Glutamine, the most plentiful amino acid in the body, is a nonessential amino acid. The majority of glutamine is made in the muscles. That glutamine is a GH-releasing agent has been proved, but the exact mechanism remains unknown.
Like arginine, glutamine is a multifunctional amino acid. It can increase the number of cells defending the body against infection.
Strenuous exercise and hard training raise the body`s stress levels. As a result, glutamine storage of the body depletes, the concentration reduces, and the amount needed for the gut increases. In this situation, diet cannot meet the increased demand for glutamine. So it must be taken in an external form. Glutamine is called a conditionally essential amino acid, because the body may not be able to produce the required amounts during stressful conditions.
Glutamine, by converting to glutamic acid, has a role in mediation of glutamic acid and gamma aminobutyric acid (GABA)—the two factors essential for the brain to function smoothly. That is why glutamine is known among athletes as a “concentration-enhancing amino acid”.
As you grow older, glutamine can give you an edge by promoting growth hormone production and by boosting up immunity. Glutamine can readily pass through the blood brain barrier into the brain, where it may act as a neurotransmitter, increasing mental alertness. It seems that this effect of glutamine would be beneficial for some athletes, such as those in archery and shooting and for chess players who need the ability to concentrate intently. It also helps elderly people.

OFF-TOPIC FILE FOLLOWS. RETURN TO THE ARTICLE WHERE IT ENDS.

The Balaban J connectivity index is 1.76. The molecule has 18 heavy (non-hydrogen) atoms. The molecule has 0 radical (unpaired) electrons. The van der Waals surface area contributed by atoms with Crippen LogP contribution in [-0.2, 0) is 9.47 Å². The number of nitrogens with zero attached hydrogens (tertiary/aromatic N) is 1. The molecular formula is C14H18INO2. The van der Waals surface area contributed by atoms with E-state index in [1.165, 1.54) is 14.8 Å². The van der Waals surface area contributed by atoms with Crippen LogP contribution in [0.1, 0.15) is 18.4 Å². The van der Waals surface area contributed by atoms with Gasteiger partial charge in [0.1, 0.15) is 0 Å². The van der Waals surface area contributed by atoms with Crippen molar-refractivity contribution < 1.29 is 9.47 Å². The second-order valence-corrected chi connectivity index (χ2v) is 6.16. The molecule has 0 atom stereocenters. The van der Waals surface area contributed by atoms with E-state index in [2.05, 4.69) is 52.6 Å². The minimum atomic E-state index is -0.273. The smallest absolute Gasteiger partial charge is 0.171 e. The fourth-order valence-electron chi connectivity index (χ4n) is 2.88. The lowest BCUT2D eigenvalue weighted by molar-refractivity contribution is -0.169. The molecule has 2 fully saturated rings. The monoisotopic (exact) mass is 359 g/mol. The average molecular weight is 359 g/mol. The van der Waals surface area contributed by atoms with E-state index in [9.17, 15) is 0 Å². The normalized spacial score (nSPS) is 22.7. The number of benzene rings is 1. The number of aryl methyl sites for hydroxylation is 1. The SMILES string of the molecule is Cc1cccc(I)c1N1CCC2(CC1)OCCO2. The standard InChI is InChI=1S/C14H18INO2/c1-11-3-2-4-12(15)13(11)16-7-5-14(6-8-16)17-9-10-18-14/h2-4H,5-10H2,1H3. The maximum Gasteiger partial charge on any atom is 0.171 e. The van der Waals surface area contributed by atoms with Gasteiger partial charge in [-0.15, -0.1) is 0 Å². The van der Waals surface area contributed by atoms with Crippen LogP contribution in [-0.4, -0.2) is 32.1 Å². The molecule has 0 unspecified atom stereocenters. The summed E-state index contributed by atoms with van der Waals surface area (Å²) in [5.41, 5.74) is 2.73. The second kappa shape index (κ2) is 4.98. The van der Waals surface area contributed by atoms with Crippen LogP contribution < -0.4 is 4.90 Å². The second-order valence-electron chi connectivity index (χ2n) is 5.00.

Glutamine also has an anti-catabolic effect, meaning that it prevents the break down of muscle fibers and proteins following hard training. This reduces the incidence of overtraining syndrome, a condition that occurs during the post-exercise period of strenuous training done by endurance athletes such as cyclists and runners. Overtraining syndrome or burnout causes athletes to feel severe exhaustion, lose their temper, suffer a loss in physical performance, and sharply increase their risk of sports injuries. Glutamine can prevent burnout by its anti-catabolic effect. As well, glutamine reduces the negative impact of cortisol. Following the high-intensity training sessions, the stress hormone cortisol rises, which in turn suppresses the immune system and increases the risk of sports injuries. Glutamine neutralizes the cortisol through its anti-catabolic effect. Glutamine can also be used during the post-exercise period or between intervals of the events to recover and rebuild energy sources. Sports competitions, particularly the international events, put athletes under stress. During times of stress, the most commonly used amino acid by the body is glutamine. That is why it is called “stress-counteracting” or so-called “anti-stress” amino acid. The more glutamine the body has available during stress, the better it can cope with stress.
Non – Athletic Benefits of Glutamine:
Glutamine may benefit the following conditions:
- Craving for alcohol.
- Craving for sugar.
- Alcohol withdrawal support.
- Wound healing support before and after a surgery.
- HIV support.
- Inflammatory bowel disease (IBD).
Dosage of Glutamine:
The dosage of glutamine used varies extensively and ranges from 0.05 to 20 grams. For non-athletes, 2 to 5 grams of glutamine is recommended at bedtime. The recommended dosage for athletes is 5 to 15 grams a day. Certain athletes take 20 grams of glutamine to boost their GH release. It is suggested that athletes to use glutamine in divided doses: 5 grams before sleeping and 5 grams before or after working out, before a work out for endurance athletes and after for strength athletes.
Oversupplementing with glutamine has negative effects. It increases the ammonia and urea load of the body. Urea is the final product of protein metabolism and needs to be excreted by the kidneys. So glutamine overdosing increases the workload of the kidneys.
Glutamine is not recommended in the following conditions:
- Impaired function of the kidneys.
- Liver disease.
- Cancer being treated with chemotherapy.
- Ice Bucket Challenge Disease (ALS; Amyotrophic Lateral Sclerosis).
- A history of hypotension (decreased blood pressure) attacks.
- Crush injuries.
- Severe burns.
- Extreme bleeding.